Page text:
House Ways and Means Committee Democrats are close to introducing legislation that would temporarily lift the $10,000 deduction cap for state and local taxes.
Committee members have been discussing ways to address the cap, established in the 2017 tax law. Rep. Bill Pascrell (D-N.J.) said he believes some of his colleagues are on board for a temporary reversal, despite initially being skeptical.
“I would say that’s going to be done before the end of November,” Pascrell said, though he acknowledged it could come out before lawmakers leave Washington for Thanksgiving.
Lawmakers from New York, New Jersey, and other states with high income and property taxes have decried the cap.
The politics of altering the cap are tricky: some Republicans, such as Rep. Peter King (R-N.Y.), aren’t fans of the deduction limit, but raising or eliminating it could be seen as a tax cut for the wealthy. Democrats have considered increasing the top income tax rate as an option to pay for changes to the SALT cap.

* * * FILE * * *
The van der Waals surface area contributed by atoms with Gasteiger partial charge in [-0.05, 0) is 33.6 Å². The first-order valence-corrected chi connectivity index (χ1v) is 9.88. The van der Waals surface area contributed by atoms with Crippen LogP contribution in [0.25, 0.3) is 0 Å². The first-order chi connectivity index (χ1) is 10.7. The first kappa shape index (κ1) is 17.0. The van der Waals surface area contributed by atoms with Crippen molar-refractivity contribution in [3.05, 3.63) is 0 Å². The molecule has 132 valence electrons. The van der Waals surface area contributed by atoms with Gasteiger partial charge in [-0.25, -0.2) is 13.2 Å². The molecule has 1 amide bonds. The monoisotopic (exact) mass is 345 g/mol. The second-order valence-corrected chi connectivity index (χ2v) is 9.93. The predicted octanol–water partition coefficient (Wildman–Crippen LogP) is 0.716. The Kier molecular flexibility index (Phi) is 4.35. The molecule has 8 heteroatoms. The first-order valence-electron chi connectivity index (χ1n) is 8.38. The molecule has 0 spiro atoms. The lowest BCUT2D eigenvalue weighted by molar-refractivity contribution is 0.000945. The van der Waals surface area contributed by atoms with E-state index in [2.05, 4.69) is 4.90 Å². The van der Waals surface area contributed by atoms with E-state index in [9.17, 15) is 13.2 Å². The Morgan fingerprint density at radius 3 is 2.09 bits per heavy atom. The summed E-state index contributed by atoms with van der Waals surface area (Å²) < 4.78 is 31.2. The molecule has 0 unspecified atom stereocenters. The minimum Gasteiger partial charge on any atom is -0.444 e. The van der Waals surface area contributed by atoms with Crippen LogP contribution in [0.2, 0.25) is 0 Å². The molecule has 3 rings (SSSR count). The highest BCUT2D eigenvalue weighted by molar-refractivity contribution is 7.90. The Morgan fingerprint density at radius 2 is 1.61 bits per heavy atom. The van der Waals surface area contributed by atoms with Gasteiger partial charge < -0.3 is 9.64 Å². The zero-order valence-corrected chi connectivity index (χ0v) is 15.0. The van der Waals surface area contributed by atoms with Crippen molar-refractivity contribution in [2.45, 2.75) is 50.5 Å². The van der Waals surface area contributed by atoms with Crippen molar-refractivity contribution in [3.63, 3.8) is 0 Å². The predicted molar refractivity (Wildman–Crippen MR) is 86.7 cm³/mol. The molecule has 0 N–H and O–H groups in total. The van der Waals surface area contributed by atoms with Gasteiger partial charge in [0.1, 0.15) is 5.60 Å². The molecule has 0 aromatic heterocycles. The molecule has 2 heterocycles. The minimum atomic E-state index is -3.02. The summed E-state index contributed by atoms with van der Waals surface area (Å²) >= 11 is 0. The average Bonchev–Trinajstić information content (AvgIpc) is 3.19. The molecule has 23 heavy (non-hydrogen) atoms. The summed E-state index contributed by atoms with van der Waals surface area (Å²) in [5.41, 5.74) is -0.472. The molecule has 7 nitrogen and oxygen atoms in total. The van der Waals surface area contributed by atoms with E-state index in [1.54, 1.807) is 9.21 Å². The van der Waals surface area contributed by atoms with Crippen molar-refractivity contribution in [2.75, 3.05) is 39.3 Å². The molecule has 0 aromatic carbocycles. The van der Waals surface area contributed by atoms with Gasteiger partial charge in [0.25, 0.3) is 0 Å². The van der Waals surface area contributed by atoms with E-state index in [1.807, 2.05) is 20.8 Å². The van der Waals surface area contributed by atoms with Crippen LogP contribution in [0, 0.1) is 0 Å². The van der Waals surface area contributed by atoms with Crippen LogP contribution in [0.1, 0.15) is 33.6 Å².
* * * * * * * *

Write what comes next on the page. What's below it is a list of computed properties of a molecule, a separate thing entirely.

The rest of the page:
Legislation to eliminate or raise the cap also would likely face resistance in the Senate, giving the legislation a tough, if not impossible, road to becoming law this Congress.
Ways and Means members have previously said they are considering a measure that would lift the cap for three years, but that approach isn’t set in stone.
“Those details are being finalized right now,” Rep. Ron Kind (D-Wis.) said, when asked about the length of the delay.
The measure is also expected to address what is referred to as the SALT marriage penalty, where a single person is subject to the same deduction cap as a married couple, while unmarried couples filing separately can each deduct up to $10,000.